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# 10 freshmen analysts are finishing up their first year with

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10 freshmen analysts are finishing up their first year with [#permalink]

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03 Aug 2003, 18:35
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10 freshmen analysts are finishing up their first year with Merrill Barney Brothers. Every Monday morning for the past 52 weeks, each intern was called individually into a meeting of partners and asked whether each of a handpicked group of stocks would go either up or down during the week. All of the analysts made their decisions independently. The partners used the analysts' predictions to assist them in setting the weekly strategy for the thousands of brokers throughout the country. At the end of each week, each analyst's performance was recorded and tracked. After 52 grueling weeks, analyst Stolyar had the best percentage, correctly predicting the rise or fall of his stocks 68% of the time, an outstanding performance in a profession where getting anything more than 55% correct was considered great. At the other end of the scale, analyst Curly consistently got only a dismal 10% or less correct week after week. When bonuses were awarded, as expected, Stolyar was generously rewarded by the partners. However, to Stolyar's dismay, the partners gave Curly by far the highest bonus of all.

Which of the following is the most plausible explanation of what prompted the board to make its decision?

(A) Curly was related to two of the partners and was also the president's son. No one else was related.
(B) Curly worked more hours than anyone, was always that last one to leave the office, and constantly did extra chores for the partners, something the partners clearly appreciated.
(C) Although Curly had a dismay track record, his winning picks rose on average three times as much as those of any other analyst.
(D) Curly was heard to complain that he was overworked and underpaid, and the partners thought that he was about to resign.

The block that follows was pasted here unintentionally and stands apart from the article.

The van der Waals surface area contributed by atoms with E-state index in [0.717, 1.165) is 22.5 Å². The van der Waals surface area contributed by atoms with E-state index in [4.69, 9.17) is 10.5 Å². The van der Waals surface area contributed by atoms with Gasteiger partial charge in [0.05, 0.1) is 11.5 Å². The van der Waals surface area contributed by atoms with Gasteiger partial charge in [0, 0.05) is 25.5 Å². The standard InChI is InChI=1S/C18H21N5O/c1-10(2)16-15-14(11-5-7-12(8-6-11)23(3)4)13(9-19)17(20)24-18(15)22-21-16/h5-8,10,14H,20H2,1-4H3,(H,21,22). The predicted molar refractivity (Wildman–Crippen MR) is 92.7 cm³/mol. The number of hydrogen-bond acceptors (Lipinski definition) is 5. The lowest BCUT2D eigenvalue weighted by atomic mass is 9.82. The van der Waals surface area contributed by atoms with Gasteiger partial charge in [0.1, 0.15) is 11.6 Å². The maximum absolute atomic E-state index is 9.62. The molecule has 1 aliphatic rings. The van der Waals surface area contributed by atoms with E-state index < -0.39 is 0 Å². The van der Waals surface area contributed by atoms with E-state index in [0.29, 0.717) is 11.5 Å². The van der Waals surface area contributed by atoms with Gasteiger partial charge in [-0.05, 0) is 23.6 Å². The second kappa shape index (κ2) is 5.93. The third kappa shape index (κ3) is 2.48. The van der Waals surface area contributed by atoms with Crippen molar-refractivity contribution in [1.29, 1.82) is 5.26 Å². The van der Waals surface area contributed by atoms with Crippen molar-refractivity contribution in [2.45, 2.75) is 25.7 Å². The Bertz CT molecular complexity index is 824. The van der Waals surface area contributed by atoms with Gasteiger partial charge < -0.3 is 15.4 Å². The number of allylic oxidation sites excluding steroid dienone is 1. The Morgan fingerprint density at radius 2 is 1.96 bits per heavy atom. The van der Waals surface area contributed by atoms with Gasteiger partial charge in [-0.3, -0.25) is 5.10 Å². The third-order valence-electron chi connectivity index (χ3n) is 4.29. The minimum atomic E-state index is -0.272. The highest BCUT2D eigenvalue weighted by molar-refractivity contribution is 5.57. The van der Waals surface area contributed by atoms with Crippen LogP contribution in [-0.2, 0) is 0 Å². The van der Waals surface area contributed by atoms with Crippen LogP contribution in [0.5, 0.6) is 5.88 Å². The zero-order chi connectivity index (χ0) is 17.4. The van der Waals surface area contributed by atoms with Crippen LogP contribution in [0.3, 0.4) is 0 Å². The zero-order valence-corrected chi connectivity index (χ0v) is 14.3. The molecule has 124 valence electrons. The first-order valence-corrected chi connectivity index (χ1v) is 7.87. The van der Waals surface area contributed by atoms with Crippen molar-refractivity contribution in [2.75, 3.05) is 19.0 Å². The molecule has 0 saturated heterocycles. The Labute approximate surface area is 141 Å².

(E) Curly always had an impeccably well-research and documented rationale for each of his picks, regardless of the results, which impressed the partners immensely.
_________________

Best,

AkamaiBrah
Former Senior Instructor, Manhattan GMAT and VeritasPrep
Vice President, Midtown NYC Investment Bank, Structured Finance IT
MFE, Haas School of Business, UC Berkeley, Class of 2005
MBA, Anderson School of Management, UCLA, Class of 1993

Last edited by AkamaiBrah on 04 Aug 2003, 09:07, edited 14 times in total.

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03 Aug 2003, 19:06
Only two answers, C and D, are worth the consideration.
C should be the best answer. But the question needs refinement.
It all depends on what the dollar value of the stocks both got right!

BTW: If you find any grammatical errors in my posting correct it.

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GMAT Instructor
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Kudos [?]: 240 [0], given: 0

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03 Aug 2003, 19:21
Only two answers, C and D, are worth the consideration.
C should be the best answer. But the question needs refinement.
It all depands on what the dollar value of the stocks both got right!

BTW: If you find any grammatical errors in my posting correct it.

First you need to consider which of the five choices, however unlikely, are possible AND might explain the paradox. Then, of the possible choices, which is the most likely to explain the apparent paradox?

Full credit only with a convincing explanation.